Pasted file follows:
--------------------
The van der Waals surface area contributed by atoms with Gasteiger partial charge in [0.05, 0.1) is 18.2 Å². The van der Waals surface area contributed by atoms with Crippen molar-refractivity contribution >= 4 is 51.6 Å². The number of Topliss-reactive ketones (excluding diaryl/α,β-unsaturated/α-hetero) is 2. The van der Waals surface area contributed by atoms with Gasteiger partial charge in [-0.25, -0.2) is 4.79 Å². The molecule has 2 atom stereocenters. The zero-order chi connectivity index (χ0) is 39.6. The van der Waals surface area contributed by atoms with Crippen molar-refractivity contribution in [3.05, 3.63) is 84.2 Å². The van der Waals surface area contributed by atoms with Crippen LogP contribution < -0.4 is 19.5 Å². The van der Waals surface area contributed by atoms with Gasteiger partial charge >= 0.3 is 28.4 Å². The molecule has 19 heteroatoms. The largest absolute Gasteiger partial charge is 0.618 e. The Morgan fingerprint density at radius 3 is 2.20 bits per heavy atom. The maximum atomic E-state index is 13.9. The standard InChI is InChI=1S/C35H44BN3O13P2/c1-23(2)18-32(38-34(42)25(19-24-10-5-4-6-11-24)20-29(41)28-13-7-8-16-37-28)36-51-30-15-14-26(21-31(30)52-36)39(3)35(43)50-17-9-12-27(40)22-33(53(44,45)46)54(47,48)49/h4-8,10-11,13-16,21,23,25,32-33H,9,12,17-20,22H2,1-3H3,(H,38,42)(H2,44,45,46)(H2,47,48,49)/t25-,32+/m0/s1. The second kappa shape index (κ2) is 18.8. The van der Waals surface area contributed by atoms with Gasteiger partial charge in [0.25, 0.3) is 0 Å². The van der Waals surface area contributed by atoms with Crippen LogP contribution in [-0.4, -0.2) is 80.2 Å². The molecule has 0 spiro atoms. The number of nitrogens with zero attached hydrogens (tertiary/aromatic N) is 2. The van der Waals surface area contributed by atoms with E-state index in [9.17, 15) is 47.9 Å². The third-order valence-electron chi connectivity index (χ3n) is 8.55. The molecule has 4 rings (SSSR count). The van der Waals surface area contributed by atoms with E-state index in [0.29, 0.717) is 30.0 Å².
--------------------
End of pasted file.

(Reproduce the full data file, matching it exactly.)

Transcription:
The van der Waals surface area contributed by atoms with Gasteiger partial charge in [0.05, 0.1) is 18.2 Å². The van der Waals surface area contributed by atoms with Crippen molar-refractivity contribution >= 4 is 51.6 Å². The number of Topliss-reactive ketones (excluding diaryl/α,β-unsaturated/α-hetero) is 2. The van der Waals surface area contributed by atoms with Gasteiger partial charge in [-0.25, -0.2) is 4.79 Å². The molecule has 2 atom stereocenters. The zero-order chi connectivity index (χ0) is 39.6. The van der Waals surface area contributed by atoms with Crippen molar-refractivity contribution in [3.05, 3.63) is 84.2 Å². The van der Waals surface area contributed by atoms with Crippen LogP contribution < -0.4 is 19.5 Å². The van der Waals surface area contributed by atoms with Gasteiger partial charge >= 0.3 is 28.4 Å². The molecule has 19 heteroatoms. The largest absolute Gasteiger partial charge is 0.618 e. The Morgan fingerprint density at radius 3 is 2.20 bits per heavy atom. The maximum atomic E-state index is 13.9. The standard InChI is InChI=1S/C35H44BN3O13P2/c1-23(2)18-32(38-34(42)25(19-24-10-5-4-6-11-24)20-29(41)28-13-7-8-16-37-28)36-51-30-15-14-26(21-31(30)52-36)39(3)35(43)50-17-9-12-27(40)22-33(53(44,45)46)54(47,48)49/h4-8,10-11,13-16,21,23,25,32-33H,9,12,17-20,22H2,1-3H3,(H,38,42)(H2,44,45,46)(H2,47,48,49)/t25-,32+/m0/s1. The second kappa shape index (κ2) is 18.8. The van der Waals surface area contributed by atoms with Gasteiger partial charge in [0.25, 0.3) is 0 Å². The van der Waals surface area contributed by atoms with Crippen LogP contribution in [-0.4, -0.2) is 80.2 Å². The molecule has 0 spiro atoms. The number of nitrogens with zero attached hydrogens (tertiary/aromatic N) is 2. The van der Waals surface area contributed by atoms with E-state index in [9.17, 15) is 47.9 Å². The third-order valence-electron chi connectivity index (χ3n) is 8.55. The molecule has 4 rings (SSSR count). The van der Waals surface area contributed by atoms with E-state index in [0.29, 0.717) is 30.0 Å².